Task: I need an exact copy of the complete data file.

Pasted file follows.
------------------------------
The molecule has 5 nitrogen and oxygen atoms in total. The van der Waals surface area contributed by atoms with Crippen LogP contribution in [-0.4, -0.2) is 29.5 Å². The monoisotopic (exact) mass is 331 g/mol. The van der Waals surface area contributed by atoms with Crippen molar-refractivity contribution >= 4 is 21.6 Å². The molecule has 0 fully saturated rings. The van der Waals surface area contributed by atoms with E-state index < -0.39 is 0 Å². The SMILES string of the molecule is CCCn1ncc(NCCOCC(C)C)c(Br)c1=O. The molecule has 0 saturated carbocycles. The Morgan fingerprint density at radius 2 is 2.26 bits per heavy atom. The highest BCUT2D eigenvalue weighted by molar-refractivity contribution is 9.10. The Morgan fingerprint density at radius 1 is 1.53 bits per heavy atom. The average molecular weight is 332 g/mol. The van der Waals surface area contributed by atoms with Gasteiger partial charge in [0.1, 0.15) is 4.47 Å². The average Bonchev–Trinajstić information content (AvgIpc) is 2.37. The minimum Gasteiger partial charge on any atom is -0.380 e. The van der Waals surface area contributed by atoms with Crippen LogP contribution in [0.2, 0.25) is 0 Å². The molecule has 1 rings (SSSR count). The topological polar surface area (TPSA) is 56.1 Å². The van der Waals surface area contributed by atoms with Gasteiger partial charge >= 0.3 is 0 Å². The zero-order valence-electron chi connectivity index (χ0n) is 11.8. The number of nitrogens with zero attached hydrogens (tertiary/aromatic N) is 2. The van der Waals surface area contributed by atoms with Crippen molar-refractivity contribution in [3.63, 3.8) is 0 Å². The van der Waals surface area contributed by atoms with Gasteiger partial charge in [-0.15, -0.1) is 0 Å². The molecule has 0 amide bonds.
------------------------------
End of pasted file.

The molecule has 5 nitrogen and oxygen atoms in total. The van der Waals surface area contributed by atoms with Crippen LogP contribution in [-0.4, -0.2) is 29.5 Å². The monoisotopic (exact) mass is 331 g/mol. The van der Waals surface area contributed by atoms with Crippen molar-refractivity contribution >= 4 is 21.6 Å². The molecule has 0 fully saturated rings. The van der Waals surface area contributed by atoms with E-state index < -0.39 is 0 Å². The SMILES string of the molecule is CCCn1ncc(NCCOCC(C)C)c(Br)c1=O. The molecule has 0 saturated carbocycles. The Morgan fingerprint density at radius 2 is 2.26 bits per heavy atom. The highest BCUT2D eigenvalue weighted by molar-refractivity contribution is 9.10. The Morgan fingerprint density at radius 1 is 1.53 bits per heavy atom. The average molecular weight is 332 g/mol. The van der Waals surface area contributed by atoms with Gasteiger partial charge in [0.1, 0.15) is 4.47 Å². The average Bonchev–Trinajstić information content (AvgIpc) is 2.37. The minimum Gasteiger partial charge on any atom is -0.380 e. The van der Waals surface area contributed by atoms with Crippen LogP contribution in [0.2, 0.25) is 0 Å². The molecule has 1 rings (SSSR count). The topological polar surface area (TPSA) is 56.1 Å². The van der Waals surface area contributed by atoms with Gasteiger partial charge >= 0.3 is 0 Å². The zero-order valence-electron chi connectivity index (χ0n) is 11.8. The number of nitrogens with zero attached hydrogens (tertiary/aromatic N) is 2. The van der Waals surface area contributed by atoms with Crippen molar-refractivity contribution in [3.63, 3.8) is 0 Å². The van der Waals surface area contributed by atoms with Gasteiger partial charge in [-0.15, -0.1) is 0 Å². The molecule has 0 amide bonds.